Community-built alter for the late-Latin singer Selena 

The Museum of Latin American Art (MOLAA) and Siempre Mujer Magazine celebrates the day of the dead in a touching tribute to one of the most iconic artists in the world of Latin music, the late Tejano singer, Selena 



The second annual Dia de los Muertos gala event was hosted in Long Beach, Ca on Oct. 30th at the Museum of Latin American Art. The night was filled with many guests dressed to the nines in full Dia de los Muertos attire. Women wore beautiful flowing dresses and a scarf wrapped around them with flowers in their hair, or adorning a black veil around their face to fit the occasion of honoring the dead. While the men wore nice suits with a tie and for some a top hat.



At the event, guests both young and old, got complimentary face painting, consisting of a skull (or in Spanish it’s called calaca) with a variety of colorful flowers, and other vibrant, artwork designs such as a cross or spider’s web.  



For those unfamiliar with Dia de los Muertos, it is a Mexican holiday that is celebrated on November 1st and 2nd and ties in with All Souls’ Day, which originates from the Catholic religion. This is a time when gatherings are held to remember family and friends that have passed away. Though death is considered to be a time of mourning for some; in the Mexican-American culture, they however joyously celebrate the passing on between life and death with festivities involving food, music, and dancing. Of course, MOLAA’s gala event did not come short of its celebration of honoring the dead. Guests dined on chicken enchiladas with mole sauce and lime infused rice on the side, including skewered blueberry marinated pork carnitas; as well as, shrimp ceviche on mini tostadas with a spicy chipotle crème fraîche on top, and also, a specialty drink of strawberry margaritas courtesy of the event sponsor HERDEZ brand.          

     













 








ABC7’s Vista L.A. host Patricia Lopez emceed the event and welcomed on stage the mayor of Long Beach, Robert Garcia, and MOLAA President & CEO, Stuart A. Ashman. The two men thanked guests for attending the event and reminded them about the silent auction consisting of Selena artwork and various entertainment experiences such as touring DreamWorks studio all for the sake of fundraising to help support MOLAA’s exhibitions and art education programs.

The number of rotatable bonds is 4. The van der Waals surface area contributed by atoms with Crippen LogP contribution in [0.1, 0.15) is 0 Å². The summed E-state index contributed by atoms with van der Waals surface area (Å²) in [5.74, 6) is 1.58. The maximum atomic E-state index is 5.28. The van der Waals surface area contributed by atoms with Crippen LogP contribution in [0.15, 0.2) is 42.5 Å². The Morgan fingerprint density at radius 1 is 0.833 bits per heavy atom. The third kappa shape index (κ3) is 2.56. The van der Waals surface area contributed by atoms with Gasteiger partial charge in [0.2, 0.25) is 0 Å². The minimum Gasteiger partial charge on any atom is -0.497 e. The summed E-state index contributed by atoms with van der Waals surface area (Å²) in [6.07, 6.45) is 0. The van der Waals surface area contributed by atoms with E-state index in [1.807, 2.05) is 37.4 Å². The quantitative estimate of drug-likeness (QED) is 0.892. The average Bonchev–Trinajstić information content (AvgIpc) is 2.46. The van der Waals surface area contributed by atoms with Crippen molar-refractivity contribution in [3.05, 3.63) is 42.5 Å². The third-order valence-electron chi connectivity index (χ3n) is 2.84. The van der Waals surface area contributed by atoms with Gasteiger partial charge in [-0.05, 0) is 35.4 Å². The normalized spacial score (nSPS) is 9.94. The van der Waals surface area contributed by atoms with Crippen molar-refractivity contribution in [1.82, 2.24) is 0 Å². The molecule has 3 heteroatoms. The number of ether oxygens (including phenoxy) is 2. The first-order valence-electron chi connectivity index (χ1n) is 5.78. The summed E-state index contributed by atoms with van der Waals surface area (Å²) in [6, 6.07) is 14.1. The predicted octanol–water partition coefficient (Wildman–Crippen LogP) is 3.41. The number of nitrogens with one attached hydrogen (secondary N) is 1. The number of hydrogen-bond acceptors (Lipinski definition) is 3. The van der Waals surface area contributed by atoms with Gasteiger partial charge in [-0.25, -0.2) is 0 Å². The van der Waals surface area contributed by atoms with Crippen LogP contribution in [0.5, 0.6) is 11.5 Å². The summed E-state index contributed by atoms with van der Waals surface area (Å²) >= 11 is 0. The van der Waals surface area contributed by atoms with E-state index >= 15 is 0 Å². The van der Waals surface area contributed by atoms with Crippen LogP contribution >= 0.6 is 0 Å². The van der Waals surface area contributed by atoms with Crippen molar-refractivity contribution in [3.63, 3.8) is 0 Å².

Attendees also got to enjoy live music at the museum’s outdoor garden by Va Por Ti finalist, Virginia Stille, and Mariachi Garibaldi, including local bands: Thee Commons, Boogaloo Assassins, and Buyepongo. Mural artist, Robert Vargas, (whose claim to fame is painting massive murals on buildings off the corner of 6th and Spring Street in Downtown Los Angeles) entertained an enthusiastic crowd by drawing a life size portrait of a lucky person he picked from the audience as his inspiration. 



 Other high profile guests that donned the red carpet that night were Latin pop singer Sofia Reyes, Director of A Day Without a Mexican Sergio Arau, Fast Food Nation actress Yareli Arizmendi, and Francisca Lachapel, a former Dominican Beauty Queen turned co-host of Univison’s morning program, Despierta America.



During the event, Cristy Marrero, the Editor-In-Chief of Siempre Mujer asked everyone to take a moment of silence for those that have recently passed away. After the brief silence, she thanked family members of the late singer Selena for attending the gala, including Chris Pérez (who was the lead guitarist of the Latina star’s band known as Selena y Los Dinos and was married to Selena for three years before she was murdered in 1995 by jealous employee, Yolanda Saldivar, after being confronted by the singer and her father Abraham Quintanilla, Jr. for embezzling money from Selena’s boutiques and fan club). Saldivar is currently serving a life sentence in Gatesville, Texas for shooting the 23-year-old dead.





















Though 20 years have passed since her untimely death, the Grammy winner is still making an impact in the world of Latin music. Among the Hispanic community, Selena is seen as the Mexican version of Madonna and Marilyn Monroe, which is why many young girls to this day are still greatly influenced by the Tejano singer’s style, dance, and music. Though in the early 90’s Selena was a rising star in Latin music, she wanted to make an impact in America as a pop star, since she was born and raised a Texas girl. Her crossover album, Dreaming of You, was released four months after her death and to this day remains as the best-selling Latin album of all-time in the U.S. After seeing other Latin artists such a Shakira, Enrique Iglesias, and Ricky Martin make the successful transition into becoming American pop stars, it makes you wonder what could have been if Selena’s life wasn't taken away at such a young age.



That is why it seemed fitting for this Dia de los Muestos gala event to honor one of the most profound and beloved music artists in history. Though Selena has been gone for a very long time, her spirit lives on and will continue to do so for many years to come.


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Va Por Ti finalist, Virginia Stille, and Mariachi Garibaldi pay touching tribute to Selena

Dia de los Muertos Gala Event (2015)

By Bridget Campos, 11/2/2015

Vista L.A. host Patricia Lopez and guest pose for the camera holding a bottle of top-self tequila

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Mural artist, Robert Vargas, paints life-size portrait for Dia de los Muertos guest

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Musician Chris Pérez (left) poses with guests at red carpet event